The characteristic laughter in gelastic seizures is inappropriate, sudden, violent, paroxysmal, and uncontrolled, possibly followed by facial contractions in the form of a smile or grimace (the latter is referred to as “dacrystic” seizures). Sometimes there is giggling, smiling, laughing, and crying. Mirth, the emotional component may be present during the laughter, especially with a temporal lobe focus. The duration of laughter is usually short (<30 s) but can be prolonged if it occurs with complex partial seizures. Autonomic features such as flushing, tachycardia, and changes in respiration can occur with the seizure. The severity of epilepsy is variable but most of the cases evolve as intractable epilepsy.[9],[10]

The pathophysiology of epilepsy due to a cavernoma is often because of repeated micro-hemorrhages and deposition of hemosiderin in the surrounding cortical tissue. The cortex is hyper-excitable probably due to iron ions that generate free radicals and lipid peroxides.[11] The seizure control observed in the current patients may be attributed to the extended excision of the surrounding area of hemosiderin deposition (as evident on the follow-up MRI) [Figure 3].[11] Frontal, temporal, limbic, and parietal locations of the brain lesions produce abnormal laughter.[3-8, 10, 12, 13] Among the neocortical epilepsies, the frontal lobe is more frequently associated with gelastic epilepsy, especially the mesial frontal and orbitofrontal lobe lesions.[6],[7] Sartori et al., reported 10 cases of gelastic seizures originating in the frontal lobe in their literature search .[8] Unlike seizures with a temporal or hypothalamic focus, laughter from gelastic seizures with a frontal focus presents a homogeneous clinical pattern: it appears always forced and with no emotional component. They proposed that there may be a “critical” functional disconnection between the motor loop and the limbic loop within the mesial premotor system. The laughter is considered as a behavioral “output” arising in a motor program detached from all motivation. Alternately, there could also be an imbalance between the mesial and lateral premotor systems. The laughter in this case was a consequence of hyper- reactivity to the environmental stimuli that was detached from the motivational aspects.

In the current report, we report a case of gelastic epilepsy due to a cavernoma involving the left inferior frontal gyrus. Fernández-Baca Vaca et al., reported a patient with intractable epilepsy in whom mirth and laughter were consistently produced during stimulation of the opercular part of left inferior frontal gyrus using stereotactically placed depth electrodes.[14] Cortical sites that produce mirth when stimulated are located in the dominant hemisphere close to language areas; or, cortical negative motor gelastic seizures may evolve as pharmacoresistant epilepsy. Surgical resection or disconnection of the epileptogenic focus from the surrounding cortex results in a good outcome in terms of seizure of control. Our patient had seizure freedom after disconnection of the lesion from the inferior frontal gyrus.

Gelastic seizures are not always due to hypothalamic hamartomas. Structural lesions in the temporal, parietal, or frontal lobes can also be the epileptogenic foci for gelastic seizures. Mesial frontal, orbitofrontal, and dominant inferior frontal gyrus lesions can cause gelastic seizures. Resection or even a simple “disconnection” of the lesion from the surrounding cortex can result in excellent seizure control.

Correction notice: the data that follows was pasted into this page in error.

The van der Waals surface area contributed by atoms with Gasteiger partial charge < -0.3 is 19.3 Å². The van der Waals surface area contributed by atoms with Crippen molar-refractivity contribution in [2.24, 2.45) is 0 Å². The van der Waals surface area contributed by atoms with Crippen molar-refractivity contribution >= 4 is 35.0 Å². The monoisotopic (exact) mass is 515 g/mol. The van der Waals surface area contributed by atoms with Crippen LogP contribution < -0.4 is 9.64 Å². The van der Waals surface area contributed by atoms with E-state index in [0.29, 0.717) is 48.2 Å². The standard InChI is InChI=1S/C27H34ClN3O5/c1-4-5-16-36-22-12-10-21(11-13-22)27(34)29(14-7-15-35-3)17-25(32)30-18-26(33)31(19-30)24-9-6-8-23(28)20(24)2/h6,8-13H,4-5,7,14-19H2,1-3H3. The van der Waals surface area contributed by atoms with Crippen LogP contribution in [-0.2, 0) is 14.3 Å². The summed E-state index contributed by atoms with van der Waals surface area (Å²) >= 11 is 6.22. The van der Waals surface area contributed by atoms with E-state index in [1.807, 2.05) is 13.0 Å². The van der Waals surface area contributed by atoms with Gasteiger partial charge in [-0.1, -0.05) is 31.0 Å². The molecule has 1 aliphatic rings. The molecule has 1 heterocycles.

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  References Top

Daly DD, Mulder DW. Gelastic epilepsy. Neurology 1957;7:189-92.  Back to cited text no. 1
Arzimanoglou AA, Hirsch E, Aicardi J. Hypothalamic hamartoma and epilepsy in children: Illustrative cases of possible evolutions. Epileptic Disord 2003;5:187-99.  Back to cited text no. 2
Oehl B, Biethahn S, Schulze-Bonhage A. Mirthful gelastic seizures with ictal involvement of temporobasal regions. Epileptic Disord 2009;11:82-6.  Back to cited text no. 3
Machado RA, Astencio AG. Gelastic seizures involving the left parietal lobe. Epilepsy Behav 2012;23:87-9.  Back to cited text no. 4
Hu WH, Zhang K, Shao XQ, Li D, Bai Q, Qiao H, et al. Surgical outcome of gelastic epilepsy of frontal lobe origin: A case report. Seizure 2011;20:352-6.  Back to cited text no. 5
Unnwongse K, Wehner T, Bingaman W, Foldvary-Schaefer N. Gelastic seizures and the anteromesial frontal lobe: A case report and review of intracranial EEG recording and electrocortical stimulation case studies. Epilepsia 2010;51:2195-8.  Back to cited text no. 6
Umeoka S, Baba K, Mihara T. Symptomatic laughter in a patient with orbitofrontal seizure: A surgical case with intracranial electroencephalographic study: Case report. Neurosurgery 2008;63:E1205-6.  Back to cited text no. 7
Sartori E, Biraben A, Taussig D, Bernard AM, Scarabin JM. Gelastic seizures: Video-EEG and scintigraphic analysis of a case with a frontal focus; review of the literature and pathophysiological hypotheses. Epileptic Disord 1999;1:221-8.  Back to cited text no. 8
Gascon GG, Lombroso CT. Epileptic (gelastic) laughter. Epilepsia 1971;12:63-76.  Back to cited text no. 9
Pearce JM. A note on gelastic epilepsy. Eur Neurol 2004;52:172-4.  Back to cited text no. 10
Ruan D, Yu XB, Shrestha S, Wang L, Chen G. The role of hemosiderin excision in seizure outcome in cerebral cavernous malformation surgery: A systematic review and meta-analysis. PLoS One 2015;10:e0136619.  Back to cited text no. 11
Kovac S, Deppe M, Mohammadi S, Schiffbauer H, Schwindt W, Möddel G, et al. Gelastic seizures: A case of lateral frontal lobe epilepsy and review of the literature. Epilepsy Behav 2009;15:249-53.  Back to cited text no. 12
Jayalakshmi S, Vooturi S, Gupta S, Panigrahi M. Epilepsy surgery in children. Neurol India 2017;65:485-92.  Back to cited text no. 13
[PUBMED]  [Full text]  
Fernández-Baca Vaca G, Lüders HO, Basha MM, Miller JP. Mirth and laughter elicited during brain stimulation. Epileptic Disord 2011;13:435-40.  Back to cited text no. 14